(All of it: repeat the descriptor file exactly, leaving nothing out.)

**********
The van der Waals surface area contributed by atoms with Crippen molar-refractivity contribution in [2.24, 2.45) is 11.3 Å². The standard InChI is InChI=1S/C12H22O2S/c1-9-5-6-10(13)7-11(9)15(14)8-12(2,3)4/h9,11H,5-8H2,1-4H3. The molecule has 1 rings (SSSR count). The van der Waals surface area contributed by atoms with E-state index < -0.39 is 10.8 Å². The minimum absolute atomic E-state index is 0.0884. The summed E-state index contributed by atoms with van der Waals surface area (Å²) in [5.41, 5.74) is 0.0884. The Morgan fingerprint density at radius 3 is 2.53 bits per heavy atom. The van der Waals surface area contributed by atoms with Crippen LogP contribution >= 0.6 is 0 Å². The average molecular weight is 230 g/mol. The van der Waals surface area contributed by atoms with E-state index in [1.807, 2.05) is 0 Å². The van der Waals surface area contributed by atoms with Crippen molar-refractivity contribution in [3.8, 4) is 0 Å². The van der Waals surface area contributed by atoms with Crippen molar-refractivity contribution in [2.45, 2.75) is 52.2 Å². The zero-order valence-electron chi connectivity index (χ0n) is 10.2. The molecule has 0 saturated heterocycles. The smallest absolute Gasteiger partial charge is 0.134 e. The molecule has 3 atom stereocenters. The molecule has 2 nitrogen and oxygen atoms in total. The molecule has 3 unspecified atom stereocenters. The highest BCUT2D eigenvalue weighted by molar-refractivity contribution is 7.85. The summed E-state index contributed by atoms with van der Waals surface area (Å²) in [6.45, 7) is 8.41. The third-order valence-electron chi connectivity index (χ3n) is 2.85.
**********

The van der Waals surface area contributed by atoms with Crippen molar-refractivity contribution in [2.24, 2.45) is 11.3 Å². The standard InChI is InChI=1S/C12H22O2S/c1-9-5-6-10(13)7-11(9)15(14)8-12(2,3)4/h9,11H,5-8H2,1-4H3. The molecule has 1 rings (SSSR count). The van der Waals surface area contributed by atoms with E-state index < -0.39 is 10.8 Å². The minimum absolute atomic E-state index is 0.0884. The summed E-state index contributed by atoms with van der Waals surface area (Å²) in [5.41, 5.74) is 0.0884. The Morgan fingerprint density at radius 3 is 2.53 bits per heavy atom. The van der Waals surface area contributed by atoms with Crippen LogP contribution >= 0.6 is 0 Å². The average molecular weight is 230 g/mol. The van der Waals surface area contributed by atoms with E-state index in [1.807, 2.05) is 0 Å². The van der Waals surface area contributed by atoms with Crippen molar-refractivity contribution in [3.8, 4) is 0 Å². The van der Waals surface area contributed by atoms with Crippen molar-refractivity contribution in [2.45, 2.75) is 52.2 Å². The zero-order valence-electron chi connectivity index (χ0n) is 10.2. The molecule has 0 saturated heterocycles. The smallest absolute Gasteiger partial charge is 0.134 e. The molecule has 3 atom stereocenters. The molecule has 2 nitrogen and oxygen atoms in total. The molecule has 3 unspecified atom stereocenters. The highest BCUT2D eigenvalue weighted by molar-refractivity contribution is 7.85. The summed E-state index contributed by atoms with van der Waals surface area (Å²) in [6.45, 7) is 8.41. The third-order valence-electron chi connectivity index (χ3n) is 2.85.